Just like with bow sights, you also have the option to go with a rest that has micro adjust. Where would this come in handy? This would really shine when tuning a bow. Getting an arrow to fly perfect is essential for consistency. Popping the rest over a tad to the right or left can do a lot. When I say a tad, I am talking a 32nd of an inch sometimes. Try to fathom that small of a movement. It’s almost not a movement. This minute adjustment is way easier done with micro adjust than by hand. However, people have indeed been doing things like this for a long time and been fine. I’m not going to say that you absolutely need a micro adjustment on your rest just like I’m not going to say that you need it on your sight. However, it does make things a bit easier. With convenience comes a price, though.
The price tag for more adjustability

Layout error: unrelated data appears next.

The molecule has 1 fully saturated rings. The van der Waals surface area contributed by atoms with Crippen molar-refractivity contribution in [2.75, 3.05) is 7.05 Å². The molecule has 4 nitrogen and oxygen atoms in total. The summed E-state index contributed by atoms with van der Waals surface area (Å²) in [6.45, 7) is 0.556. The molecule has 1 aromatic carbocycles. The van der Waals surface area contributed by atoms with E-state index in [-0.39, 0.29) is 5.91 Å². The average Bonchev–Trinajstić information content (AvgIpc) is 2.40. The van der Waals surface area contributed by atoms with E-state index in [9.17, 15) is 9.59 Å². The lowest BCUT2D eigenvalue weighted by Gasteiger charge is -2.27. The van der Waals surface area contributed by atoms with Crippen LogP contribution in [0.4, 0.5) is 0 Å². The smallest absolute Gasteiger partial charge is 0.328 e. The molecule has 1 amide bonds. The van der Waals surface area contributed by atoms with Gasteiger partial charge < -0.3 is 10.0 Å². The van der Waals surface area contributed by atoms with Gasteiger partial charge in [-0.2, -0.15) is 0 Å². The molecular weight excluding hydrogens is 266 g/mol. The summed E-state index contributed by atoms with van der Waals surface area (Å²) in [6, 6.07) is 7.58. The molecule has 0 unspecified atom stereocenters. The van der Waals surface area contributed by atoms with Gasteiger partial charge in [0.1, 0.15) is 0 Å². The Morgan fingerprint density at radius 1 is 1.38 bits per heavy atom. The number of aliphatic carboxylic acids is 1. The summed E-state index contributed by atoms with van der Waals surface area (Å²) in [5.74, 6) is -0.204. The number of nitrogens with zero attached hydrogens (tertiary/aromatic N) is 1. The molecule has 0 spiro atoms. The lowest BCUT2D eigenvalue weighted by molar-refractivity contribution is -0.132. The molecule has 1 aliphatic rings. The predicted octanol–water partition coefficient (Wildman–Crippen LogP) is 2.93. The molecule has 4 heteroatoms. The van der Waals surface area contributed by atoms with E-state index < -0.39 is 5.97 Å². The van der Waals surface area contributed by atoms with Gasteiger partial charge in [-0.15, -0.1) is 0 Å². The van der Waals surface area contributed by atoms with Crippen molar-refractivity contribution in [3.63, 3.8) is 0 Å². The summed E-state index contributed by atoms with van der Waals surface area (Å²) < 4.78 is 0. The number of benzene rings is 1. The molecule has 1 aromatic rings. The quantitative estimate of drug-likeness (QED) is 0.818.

Micro adjustment is really a convenience and, just like anything, that convenience comes a price. With some companies, it’s a whole lot more than their non-micro adjust models and with others, it’s a tad more. The fact of the matter is you are going to be spending a bit more money for this slick feature. This should be expected because that’s just how things work. So, you’ve got a question to ask yourself: does the price difference justify the perks? For some, it’s a no-brainer. For others, they might scratch their heads a bit and be willing to “deal” with not having the feature. To give you an idea of the difference in price you might paycheck this out. A Black Gold Ascent 5 pin Verdict goes for around $250 new. The newer Pro sight with all of the micro adjust you can dream about is around $450. For rests, the tried and true QAD hunter rest is about $60 and the micro-adjust version is $129. I know that there are some options out there that don’t have as big of a jump in price, but I just wanted to point out these two companies as they are extremely popular.